(1) Set grid of θ0 and θ1, and calculate the cost value

(2) Depict surface plot used data from (1)

(3) Stretch a line of our gradient descent movement (from high cost to the lowest cost in the previous practice)

#### draw surface(3-D) and add processing line on it ####
## Set grid of θ0 and θ1, and calculate the cost value ##
theta0.val = seq(-10, 10, length.out=100)
theta1.val = seq(-2, 4, length.out=100)
theta.grid = expand.grid(theta0.val ,theta1.val)
# initialize J_vals to a matrix of 0' (# not neccessary)
J.vals = matrix(0,nrow = length(theta0.val), ncol = length(theta1.val))
# Orgainze as a θ0 x θ1 matrix
J.vals = apply(theta.grid,1, costcompute) #compute cost for each θ
J.vals = matrix(J.vals,nrow = length(theta0.val), ncol = length(theta1.val))
## Depict surface plot ##
library(rgl) #RGL is a 3D visualization device system
open3d() # open a new window for 3-D plot
nbcol = 100
color = rev(rainbow(nbcol, start = 0/6, end = 4/6)) #set color
J.vals.col = cut(J.vals, nbcol)
persp3d(theta0.val, theta1.val, J.vals,col = color[J.vals.col],
xlab=expression(theta_0),ylab=expression(theta_1),
zlab="Cost",main = "Gradient Descent")
## Stretch a line of our gradient descent movement ##
# modify original gradient descent function to return all θ
theta.layout = function(y, X, alpha, iters){
X = as.matrix(data.frame(rep(1,length(y)),X))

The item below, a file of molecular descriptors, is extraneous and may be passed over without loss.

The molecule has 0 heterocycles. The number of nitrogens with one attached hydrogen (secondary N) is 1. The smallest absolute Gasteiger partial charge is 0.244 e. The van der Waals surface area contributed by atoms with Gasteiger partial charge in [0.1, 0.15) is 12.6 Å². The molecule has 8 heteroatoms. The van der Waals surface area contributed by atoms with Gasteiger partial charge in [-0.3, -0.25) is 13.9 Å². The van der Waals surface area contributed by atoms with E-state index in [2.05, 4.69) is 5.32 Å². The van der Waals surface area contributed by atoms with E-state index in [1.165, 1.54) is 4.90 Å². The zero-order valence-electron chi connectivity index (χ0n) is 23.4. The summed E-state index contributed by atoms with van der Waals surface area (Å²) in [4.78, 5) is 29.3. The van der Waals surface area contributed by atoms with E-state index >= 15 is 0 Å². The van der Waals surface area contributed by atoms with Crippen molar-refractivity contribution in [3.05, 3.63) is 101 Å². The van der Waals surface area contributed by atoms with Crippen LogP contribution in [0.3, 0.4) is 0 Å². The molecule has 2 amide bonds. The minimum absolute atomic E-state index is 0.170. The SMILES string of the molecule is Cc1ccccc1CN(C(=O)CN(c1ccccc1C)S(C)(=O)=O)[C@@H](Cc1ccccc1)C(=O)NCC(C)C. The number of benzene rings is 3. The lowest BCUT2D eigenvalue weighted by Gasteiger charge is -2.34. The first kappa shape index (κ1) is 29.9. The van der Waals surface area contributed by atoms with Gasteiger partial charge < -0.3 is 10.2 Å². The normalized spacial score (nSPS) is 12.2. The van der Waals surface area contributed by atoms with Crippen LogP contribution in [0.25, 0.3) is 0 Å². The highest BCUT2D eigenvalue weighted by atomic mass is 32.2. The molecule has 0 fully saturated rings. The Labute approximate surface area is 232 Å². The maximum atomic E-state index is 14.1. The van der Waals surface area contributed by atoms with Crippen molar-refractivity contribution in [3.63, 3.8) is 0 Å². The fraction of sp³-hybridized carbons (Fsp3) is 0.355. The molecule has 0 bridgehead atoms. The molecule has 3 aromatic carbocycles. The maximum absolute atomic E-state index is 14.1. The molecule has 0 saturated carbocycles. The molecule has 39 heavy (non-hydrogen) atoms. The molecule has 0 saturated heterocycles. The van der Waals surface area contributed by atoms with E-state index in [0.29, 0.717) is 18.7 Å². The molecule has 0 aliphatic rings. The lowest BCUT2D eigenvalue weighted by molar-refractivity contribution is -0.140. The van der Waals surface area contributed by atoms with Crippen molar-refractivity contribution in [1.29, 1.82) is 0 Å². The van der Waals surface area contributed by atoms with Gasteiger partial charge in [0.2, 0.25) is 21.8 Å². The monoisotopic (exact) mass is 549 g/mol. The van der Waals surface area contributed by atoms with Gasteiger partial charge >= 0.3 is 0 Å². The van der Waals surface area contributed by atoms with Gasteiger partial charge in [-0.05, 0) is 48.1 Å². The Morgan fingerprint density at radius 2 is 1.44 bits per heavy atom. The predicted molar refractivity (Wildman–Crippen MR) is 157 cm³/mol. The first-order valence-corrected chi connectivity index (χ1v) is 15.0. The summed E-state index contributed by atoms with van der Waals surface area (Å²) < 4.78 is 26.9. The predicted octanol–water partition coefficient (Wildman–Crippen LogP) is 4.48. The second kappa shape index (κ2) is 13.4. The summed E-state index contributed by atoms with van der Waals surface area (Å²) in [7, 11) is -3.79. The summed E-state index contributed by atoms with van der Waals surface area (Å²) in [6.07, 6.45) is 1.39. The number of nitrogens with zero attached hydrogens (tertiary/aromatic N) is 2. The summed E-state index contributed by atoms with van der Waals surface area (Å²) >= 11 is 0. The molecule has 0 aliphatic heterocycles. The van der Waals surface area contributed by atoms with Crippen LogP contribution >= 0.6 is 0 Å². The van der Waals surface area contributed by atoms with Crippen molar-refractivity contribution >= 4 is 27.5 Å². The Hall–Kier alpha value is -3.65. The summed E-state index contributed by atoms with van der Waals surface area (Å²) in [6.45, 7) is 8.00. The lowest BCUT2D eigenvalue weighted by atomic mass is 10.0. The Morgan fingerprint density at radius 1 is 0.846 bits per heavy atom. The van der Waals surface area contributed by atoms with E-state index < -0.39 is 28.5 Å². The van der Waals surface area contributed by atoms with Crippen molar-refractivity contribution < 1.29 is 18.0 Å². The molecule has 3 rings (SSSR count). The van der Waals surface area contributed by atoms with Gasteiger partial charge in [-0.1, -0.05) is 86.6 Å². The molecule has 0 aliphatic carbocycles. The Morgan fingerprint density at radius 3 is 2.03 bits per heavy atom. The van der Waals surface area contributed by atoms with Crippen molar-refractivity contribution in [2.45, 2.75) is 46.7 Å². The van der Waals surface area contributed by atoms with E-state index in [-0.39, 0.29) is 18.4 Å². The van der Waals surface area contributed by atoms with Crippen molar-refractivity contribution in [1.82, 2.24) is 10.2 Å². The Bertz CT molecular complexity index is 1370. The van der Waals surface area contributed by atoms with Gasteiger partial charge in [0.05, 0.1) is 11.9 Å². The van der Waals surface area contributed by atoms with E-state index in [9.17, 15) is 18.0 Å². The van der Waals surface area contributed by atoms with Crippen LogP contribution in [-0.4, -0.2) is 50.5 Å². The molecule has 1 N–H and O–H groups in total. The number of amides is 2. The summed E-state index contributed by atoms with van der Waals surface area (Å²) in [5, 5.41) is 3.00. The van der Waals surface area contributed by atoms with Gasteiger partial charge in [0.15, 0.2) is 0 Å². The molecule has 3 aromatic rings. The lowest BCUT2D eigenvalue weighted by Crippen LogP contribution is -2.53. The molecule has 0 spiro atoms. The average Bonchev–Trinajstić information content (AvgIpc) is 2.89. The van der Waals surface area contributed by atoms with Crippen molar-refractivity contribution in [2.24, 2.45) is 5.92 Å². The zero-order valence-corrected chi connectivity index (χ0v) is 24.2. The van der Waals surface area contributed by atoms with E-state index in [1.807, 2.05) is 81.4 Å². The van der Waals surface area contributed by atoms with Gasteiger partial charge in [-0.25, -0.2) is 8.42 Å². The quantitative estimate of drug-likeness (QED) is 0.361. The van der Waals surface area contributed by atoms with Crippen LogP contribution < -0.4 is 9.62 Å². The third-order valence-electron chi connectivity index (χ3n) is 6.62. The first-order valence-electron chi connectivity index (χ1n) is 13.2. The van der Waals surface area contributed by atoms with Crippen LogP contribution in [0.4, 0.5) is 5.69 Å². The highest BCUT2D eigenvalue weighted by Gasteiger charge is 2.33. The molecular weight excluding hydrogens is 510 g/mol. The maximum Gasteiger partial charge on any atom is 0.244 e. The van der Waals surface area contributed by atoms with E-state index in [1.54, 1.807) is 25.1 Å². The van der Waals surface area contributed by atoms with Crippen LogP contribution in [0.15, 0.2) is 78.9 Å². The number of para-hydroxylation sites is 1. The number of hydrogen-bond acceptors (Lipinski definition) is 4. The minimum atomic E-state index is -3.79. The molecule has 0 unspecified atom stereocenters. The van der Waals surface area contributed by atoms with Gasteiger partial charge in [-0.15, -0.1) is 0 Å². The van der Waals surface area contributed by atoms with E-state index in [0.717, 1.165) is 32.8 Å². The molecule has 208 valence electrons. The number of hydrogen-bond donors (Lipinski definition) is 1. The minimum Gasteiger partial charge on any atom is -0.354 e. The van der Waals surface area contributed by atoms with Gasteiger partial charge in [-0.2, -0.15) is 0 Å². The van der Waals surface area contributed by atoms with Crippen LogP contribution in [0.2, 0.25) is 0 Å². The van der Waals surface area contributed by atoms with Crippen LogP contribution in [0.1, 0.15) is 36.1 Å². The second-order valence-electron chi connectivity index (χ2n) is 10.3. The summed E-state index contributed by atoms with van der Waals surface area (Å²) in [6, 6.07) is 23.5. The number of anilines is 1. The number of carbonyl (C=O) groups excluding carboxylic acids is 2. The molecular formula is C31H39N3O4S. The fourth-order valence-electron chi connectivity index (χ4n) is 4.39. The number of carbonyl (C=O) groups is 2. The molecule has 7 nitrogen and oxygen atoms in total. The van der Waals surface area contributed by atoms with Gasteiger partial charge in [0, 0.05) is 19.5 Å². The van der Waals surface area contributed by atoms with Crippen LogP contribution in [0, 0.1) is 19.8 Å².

m= length(y)
theta.init = matrix(c(0,0),nrow=1) # Initialize theta
theta = c(theta[2],theta[2])
theta = c(theta.init[1] - alpha*(1/m)*sum((theta.init%*%t(X) - y)),
theta.init[2] - alpha*(1/m)*(theta.init%*%t(X) - y ) %*% x)
theta.evolve = c()
for(i in 1:iters){
theta = c(theta[1] - alpha*(1/m)*sum((theta%*%t(X) - y)),
theta[2] - alpha*(1/m)*(theta%*%t(X) - y ) %*% x)
theta.evolve = rbind(theta.evolve,theta)
}
return(theta.evolve)
}

theta.all = theta.layout(y = y, X = x, alpha = alpha, iters = iterations) # run function to get all θ
# add points, line together and show on graph
points3d(theta.all[, 1], theta.all[, 2], theta.all+10,
col="white",size=3.5)
lines3d(theta.all[, 1], theta.all[, 2], theta.all+10, col="red")
The output of the surface plot

2.9 Draw contour(2-D) plots and point out the lowest cost dot

The contour plot possesses a similar function as a surface plot (the top view of the surface plot. Hence, we inherit the grid of θ and design a 20 contours spaced logarithmically between 0.01 and 100 (the reason for using a logarithmic scale is the contours are denser near the center). After that, the cross should be added at the lowest cost dot.

#### draw contour(2-D) plots and point out the lowest cost dot ####
# set space function, from 10^d1 to 10^d2 by n
logspace <- function(d1, d2, n){return(exp(log(10)*seq(d1, d2, length.out=n)))}
# plot contour(theta0.val, theta1.val, J.vals, levels = logspace(-2, 3, 20),
xlab=expression(theta_0),
ylab=expression(theta_1),
drawlabels = FALSE,